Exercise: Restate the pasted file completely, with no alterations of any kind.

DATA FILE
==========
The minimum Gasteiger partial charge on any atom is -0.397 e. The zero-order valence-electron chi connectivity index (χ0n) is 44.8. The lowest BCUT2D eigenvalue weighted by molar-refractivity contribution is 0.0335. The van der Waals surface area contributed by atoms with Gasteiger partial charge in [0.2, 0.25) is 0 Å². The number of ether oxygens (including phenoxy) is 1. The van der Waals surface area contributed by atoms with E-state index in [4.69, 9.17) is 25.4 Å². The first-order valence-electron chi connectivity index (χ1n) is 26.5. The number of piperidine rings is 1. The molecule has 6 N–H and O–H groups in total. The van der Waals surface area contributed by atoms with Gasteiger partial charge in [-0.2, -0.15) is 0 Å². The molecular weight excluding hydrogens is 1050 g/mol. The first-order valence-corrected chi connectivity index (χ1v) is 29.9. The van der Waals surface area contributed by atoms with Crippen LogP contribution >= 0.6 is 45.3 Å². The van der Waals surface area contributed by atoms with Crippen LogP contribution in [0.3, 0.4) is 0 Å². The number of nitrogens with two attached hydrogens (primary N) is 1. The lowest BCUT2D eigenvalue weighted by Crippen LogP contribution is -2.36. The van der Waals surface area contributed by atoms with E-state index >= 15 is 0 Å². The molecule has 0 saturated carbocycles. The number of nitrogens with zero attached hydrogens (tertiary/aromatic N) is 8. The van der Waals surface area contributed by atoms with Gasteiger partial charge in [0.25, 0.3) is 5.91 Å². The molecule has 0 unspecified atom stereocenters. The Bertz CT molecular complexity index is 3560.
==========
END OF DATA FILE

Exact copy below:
The minimum Gasteiger partial charge on any atom is -0.397 e. The zero-order valence-electron chi connectivity index (χ0n) is 44.8. The lowest BCUT2D eigenvalue weighted by molar-refractivity contribution is 0.0335. The van der Waals surface area contributed by atoms with Gasteiger partial charge in [0.2, 0.25) is 0 Å². The number of ether oxygens (including phenoxy) is 1. The van der Waals surface area contributed by atoms with E-state index in [4.69, 9.17) is 25.4 Å². The first-order valence-electron chi connectivity index (χ1n) is 26.5. The number of piperidine rings is 1. The molecule has 6 N–H and O–H groups in total. The van der Waals surface area contributed by atoms with Gasteiger partial charge in [-0.2, -0.15) is 0 Å². The molecular weight excluding hydrogens is 1050 g/mol. The first-order valence-corrected chi connectivity index (χ1v) is 29.9. The van der Waals surface area contributed by atoms with Crippen LogP contribution >= 0.6 is 45.3 Å². The van der Waals surface area contributed by atoms with Crippen LogP contribution in [0.3, 0.4) is 0 Å². The number of nitrogens with two attached hydrogens (primary N) is 1. The lowest BCUT2D eigenvalue weighted by Crippen LogP contribution is -2.36. The van der Waals surface area contributed by atoms with E-state index >= 15 is 0 Å². The molecule has 0 saturated carbocycles. The number of nitrogens with zero attached hydrogens (tertiary/aromatic N) is 8. The van der Waals surface area contributed by atoms with Gasteiger partial charge in [0.25, 0.3) is 5.91 Å². The molecule has 0 unspecified atom stereocenters. The Bertz CT molecular complexity index is 3560.